What's up with "pushback"? When I heard it twice within just a couple days in completely unrelated conversations with two different women, neither of them particularly "pushy" themselves, I thought, "Hmm - this may be a word of the moment." Pushback, in the sense of "resistance," is not a meaning readily found in dictionaries yet, but it's pretty clear what's meant, and it sounds vivid and punchy.
Who is pushing back nowadays? "Pushback" was the word when Charlie Rose interviewed Secretary of State Condoleezza Rice the other day. She wasn't the one who brought it up, though. As she mentioned United States efforts to encourage "civil society" in Latin America, Mr. Rose countered, "There's some pushback there, though."
From here, the transcript shows, she gave as good as she got:
SECRETARY RICE: Of course there may be pushback.
MR. ROSE: This is Latin America.
SECRETARY RICE: We're going to keep pushing.
MR. ROSE: But there's pushback.
SECRETARY RICE: Do you really expect that there's not going to be pushback on new ideas?
The appeal of "pushback" for Ms. Rice and others may be that it is a noun, which can be ascribed to nameless opponents, while one claims the active verb for one's own side: "There is pushback, but we are pushing."
Let's push on.
Are you "laptop enabled"? Having schlepped my computer to the public library the other day, I noticed a little sign saying "Dear Laptop-enabled Patrons ..." advising about wireless Internet access. It's interesting how the enable/disable pair has found new life in the digital age, as a hipper alternative to "turn on/turn off." I remember from my days as a cub reporter in South Carolina that the city government couldn't do anything, it seemed, without "enabling legislation" from the state. This seemed to be a legacy from feudalism. More recently, in pop-psychobabble, "enabling" is a bad thing. Mom's dropping Junior's lunch off at school when he forgets it is "enabling" Junior's early morning forgetfulness.
But "laptop enabled," referring either to gizmos or people, goes to some interesting places, such as "laptop-enabled students" taking notes collaboratively in university classrooms.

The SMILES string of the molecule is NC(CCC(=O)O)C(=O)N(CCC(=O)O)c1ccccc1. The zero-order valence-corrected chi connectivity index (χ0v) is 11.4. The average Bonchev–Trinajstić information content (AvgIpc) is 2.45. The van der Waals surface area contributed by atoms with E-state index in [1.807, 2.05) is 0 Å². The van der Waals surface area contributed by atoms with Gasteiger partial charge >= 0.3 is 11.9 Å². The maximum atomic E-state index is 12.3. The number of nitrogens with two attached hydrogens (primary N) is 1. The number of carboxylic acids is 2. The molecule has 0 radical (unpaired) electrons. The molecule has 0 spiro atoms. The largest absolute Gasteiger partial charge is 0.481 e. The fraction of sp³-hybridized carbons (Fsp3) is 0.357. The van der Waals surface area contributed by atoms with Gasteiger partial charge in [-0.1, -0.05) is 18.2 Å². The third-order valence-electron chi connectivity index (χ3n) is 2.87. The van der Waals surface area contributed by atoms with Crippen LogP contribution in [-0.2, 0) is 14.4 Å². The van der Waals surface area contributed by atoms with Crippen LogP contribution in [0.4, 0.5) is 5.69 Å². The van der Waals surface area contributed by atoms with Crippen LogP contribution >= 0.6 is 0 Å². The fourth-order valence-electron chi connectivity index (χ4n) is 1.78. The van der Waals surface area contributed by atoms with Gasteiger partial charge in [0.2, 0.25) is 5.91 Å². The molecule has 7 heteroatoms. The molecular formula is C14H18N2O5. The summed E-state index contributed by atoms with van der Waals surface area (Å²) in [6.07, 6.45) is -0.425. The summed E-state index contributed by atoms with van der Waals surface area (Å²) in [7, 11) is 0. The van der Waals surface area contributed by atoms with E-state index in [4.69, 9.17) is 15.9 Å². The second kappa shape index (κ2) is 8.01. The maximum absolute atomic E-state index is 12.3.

The other word of the moment on my mind is the phrase "going forward" and its cousin "looking forward."
At the White House the other day, presidential spokesman Scott McClellan was asked about the situation in Afghanistan, "What's the expectation now, going forward?"
"Going forward" is one of those forms that show how ingrained the habit of seeing time as space is: "the road ahead." When Bill Gates chose that as a book title a few years ago, no one thought he was writing a travelogue. The "going" part makes it sound more active, even though the "going" involved is often just moving through time. It's always good to look where you're going. It's notable that "looking forward" always has a positive connotation; compare that with "looking ahead to likely layoffs in the fall." That the delight in "looking forward" is implicit, not explicit, helps make the phrase useful. So, one can end a business letter: "I look forward to working with you to resolve the unfortunate matter of your billy goat, Gruff, and my vegetable garden to everyone's satisfaction." It sounds constructive but doesn't really commit the writer to feelings any warmer than are actually felt.
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